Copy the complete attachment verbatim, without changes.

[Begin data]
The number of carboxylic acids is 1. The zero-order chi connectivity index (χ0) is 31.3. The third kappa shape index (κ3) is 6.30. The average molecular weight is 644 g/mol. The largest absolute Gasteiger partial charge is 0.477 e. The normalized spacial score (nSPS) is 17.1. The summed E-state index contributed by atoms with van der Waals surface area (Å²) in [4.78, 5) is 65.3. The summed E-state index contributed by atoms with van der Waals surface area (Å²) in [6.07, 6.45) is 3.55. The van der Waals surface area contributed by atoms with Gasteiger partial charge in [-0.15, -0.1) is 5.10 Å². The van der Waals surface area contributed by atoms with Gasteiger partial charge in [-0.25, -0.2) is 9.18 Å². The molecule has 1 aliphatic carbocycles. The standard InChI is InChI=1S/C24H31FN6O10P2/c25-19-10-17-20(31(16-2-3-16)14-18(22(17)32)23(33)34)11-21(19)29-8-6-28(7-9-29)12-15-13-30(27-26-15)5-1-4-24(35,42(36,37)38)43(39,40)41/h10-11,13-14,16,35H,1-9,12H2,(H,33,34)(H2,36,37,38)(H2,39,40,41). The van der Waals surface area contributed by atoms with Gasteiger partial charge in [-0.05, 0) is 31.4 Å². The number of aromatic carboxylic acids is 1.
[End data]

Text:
The number of carboxylic acids is 1. The zero-order chi connectivity index (χ0) is 31.3. The third kappa shape index (κ3) is 6.30. The average molecular weight is 644 g/mol. The largest absolute Gasteiger partial charge is 0.477 e. The normalized spacial score (nSPS) is 17.1. The summed E-state index contributed by atoms with van der Waals surface area (Å²) in [4.78, 5) is 65.3. The summed E-state index contributed by atoms with van der Waals surface area (Å²) in [6.07, 6.45) is 3.55. The van der Waals surface area contributed by atoms with Gasteiger partial charge in [-0.15, -0.1) is 5.10 Å². The van der Waals surface area contributed by atoms with Gasteiger partial charge in [-0.25, -0.2) is 9.18 Å². The molecule has 1 aliphatic carbocycles. The standard InChI is InChI=1S/C24H31FN6O10P2/c25-19-10-17-20(31(16-2-3-16)14-18(22(17)32)23(33)34)11-21(19)29-8-6-28(7-9-29)12-15-13-30(27-26-15)5-1-4-24(35,42(36,37)38)43(39,40)41/h10-11,13-14,16,35H,1-9,12H2,(H,33,34)(H2,36,37,38)(H2,39,40,41). The van der Waals surface area contributed by atoms with Gasteiger partial charge in [-0.05, 0) is 31.4 Å². The number of aromatic carboxylic acids is 1.